There has been an increase in the number of reported cases of conjunctivitis in India. The All India Institute of Medical Sciences (AIIMS) in Delhi estimates that 100 people get the eye flu every day.
Every year, physicians and health professionals report seeing more occurrences of conjunctivitis during the rainy season. However, this year’s severe, persistent rains and floods have led to an abnormal increase in instances of eye flu.
EYE FLUE: CASES ON RISE
The infectious eye disease conjunctivitis, or “pink eye,” typically affects youngsters. Although it is usually a minor and self-limiting ailment, it may nonetheless give the kid and their family some pain and inconvenience. It is crucial for parents and carers to take preventative steps to limit the spread of conjunctivitis.
Depending on the root reason, eye flu may manifest in a number of different ways. Symptoms that often occur include:
• Itching and Redness
Eye redness and discomfort are common signs of the flu in the eyes. The blood vessels in the eyes become dilated due to inflammation of the conjunctiva, making the eyes look pink or red. It’s common for people to report that their eyes feel gritty, strange, or scratchy. It is common for the redness and irritation to be more visible first thing in the morning or after a long nap.
• Teary eyes
Watery or teary eyes are another typical sign of the flu in the eyes. Inflammation of the conjunctiva, which may activate the tear glands and cause an overflow of tears, is the primary reason for watery eyes due to the eye virus. It’s not fun to deal with the pain and poor vision that come along with watery eyes.
Photophobia, or heightened sensitivity to light, is a symptom that may accompany the “eye flu” for certain people. Squinting and other forms of protecting one’s eyes from light sources are common responses to the discomfort and agony that may result from prolonged exposure to bright lights or sunshine.
A Visual Effusion:
When you wake up with bacterial conjunctivitis, you may see a thick, sticky discharge from your eyes. Depending on its severity, this discharge may turn the eyelids yellow or green and make blinking difficult. Eye discharge, whether watery or clear, is a possible symptom of viral conjunctivitis. Some people with eye flu report feeling like debris being gritted or sanded into their eyes. Inflammation of the conjunctiva causes a gritty sensation that is uncomfortable
• Eyelids that are crusty
Discharge from the eyes may dry and solidify overnight in instances of bacterial conjunctivitis, causing crusts to develop around the eyelids. People with these crusts may have trouble opening their eyes in the morning.
• Eyelid Swelling
When allergies are at blame, eye flu may manifest as puffy eyelids. Eyelid edoema, brought on by allergic conjunctivitis, may make the eyes seem red and puffy.
• Unease When Blinking
Inflamed conjunctiva may cause discomfort or agony when blinking in those with the eye virus. It might be much more irritating and uncomfortable if you blink.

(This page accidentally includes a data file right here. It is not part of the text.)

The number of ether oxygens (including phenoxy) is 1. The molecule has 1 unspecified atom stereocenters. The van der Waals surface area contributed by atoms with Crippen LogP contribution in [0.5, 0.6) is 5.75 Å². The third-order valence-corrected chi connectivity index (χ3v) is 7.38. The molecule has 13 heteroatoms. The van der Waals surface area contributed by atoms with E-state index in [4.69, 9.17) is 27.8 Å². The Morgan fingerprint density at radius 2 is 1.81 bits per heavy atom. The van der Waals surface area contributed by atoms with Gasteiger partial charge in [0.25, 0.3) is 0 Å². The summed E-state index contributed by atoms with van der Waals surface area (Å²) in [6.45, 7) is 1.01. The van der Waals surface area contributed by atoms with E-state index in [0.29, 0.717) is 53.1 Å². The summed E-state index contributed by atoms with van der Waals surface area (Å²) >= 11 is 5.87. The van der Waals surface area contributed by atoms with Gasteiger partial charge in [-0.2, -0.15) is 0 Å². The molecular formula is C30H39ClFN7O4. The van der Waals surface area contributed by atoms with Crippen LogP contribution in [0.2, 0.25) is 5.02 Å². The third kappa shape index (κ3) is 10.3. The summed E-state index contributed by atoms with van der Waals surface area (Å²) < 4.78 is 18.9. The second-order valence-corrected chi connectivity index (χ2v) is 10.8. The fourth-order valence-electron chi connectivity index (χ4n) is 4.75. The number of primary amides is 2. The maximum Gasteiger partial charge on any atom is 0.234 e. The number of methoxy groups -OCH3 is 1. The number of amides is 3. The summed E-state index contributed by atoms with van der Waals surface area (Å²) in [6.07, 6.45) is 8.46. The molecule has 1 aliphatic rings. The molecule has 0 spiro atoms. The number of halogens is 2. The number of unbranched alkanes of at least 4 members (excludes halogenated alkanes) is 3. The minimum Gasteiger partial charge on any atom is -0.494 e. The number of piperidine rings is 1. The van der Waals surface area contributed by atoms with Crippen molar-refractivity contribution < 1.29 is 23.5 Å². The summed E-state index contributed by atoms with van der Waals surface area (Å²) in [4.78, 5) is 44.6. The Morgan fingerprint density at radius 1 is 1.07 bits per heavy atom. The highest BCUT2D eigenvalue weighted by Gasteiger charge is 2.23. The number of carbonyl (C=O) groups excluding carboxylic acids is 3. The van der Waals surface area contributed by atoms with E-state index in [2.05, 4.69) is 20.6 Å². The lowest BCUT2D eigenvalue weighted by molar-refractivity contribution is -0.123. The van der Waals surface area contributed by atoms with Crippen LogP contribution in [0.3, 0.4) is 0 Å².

It’s Contagious to Have an Eye Discharge
The infectiousness of eye flu is related to the underlying cause. Conjunctivitis caused by viruses and bacteria is extremely infectious and may spread via close personal contact or inhalation of infected respiratory droplets. However, allergic conjunctivitis does not transmit from one person to another and is thus not considered a communicable disease.
The best approach to prevent contracting and spreading this illness is to practice good hygiene.
- Washing one’s hands thoroughly with soap and water for at least 20 seconds before touching one’s face or wiping one’s eyes is recommended on a frequent basis. Direct contact with the eyes might spread germs.
- Use a tissue or cough into your elbow to contain respiratory droplets when you cough or sneeze to limit their distribution.
- Don’t lend or borrow somebody your towels, makeup, or anything else that might potentially cause eye contact.
- Maintain a clean and germ-free environment by routinely disinfecting high-touch areas including doorknobs, counters, and electronic gadgets.
- If you use contact lenses, it’s important to take care of them properly by cleaning, disinfecting, and changing them at the prescribed intervals.
- Cold Compresses: Directly applying cold compresses to your eyes may help decrease redness, swelling, and irritation. Over-the-counter artificial tears may help with dryness and discomfort in the short term.
- Your doctor may recommend lubricating ointments to avoid additional irritation and dryness of the eyes.
- Antiviral eye drops may be used to treat infection and restore eyesight in extreme situations or when a particular viral cause has been identified.
- Inflammation caused by this illness may be treated with steroid eye drops, but you should only take them if your doctor recommends it.
- For calming relief from eye strain and pain, try using warm compresses, or alternating them with cold ones.
- A saline solution, created by dissolving salt in distilled water, may be used to gently cleanse and calm irritated eyes.
- Place cooled chamomile or green tea bags over closed eyes to reduce swelling and redness.
- Getting enough sleep will help your immune system recuperate and mount a stronger defense against eye infections.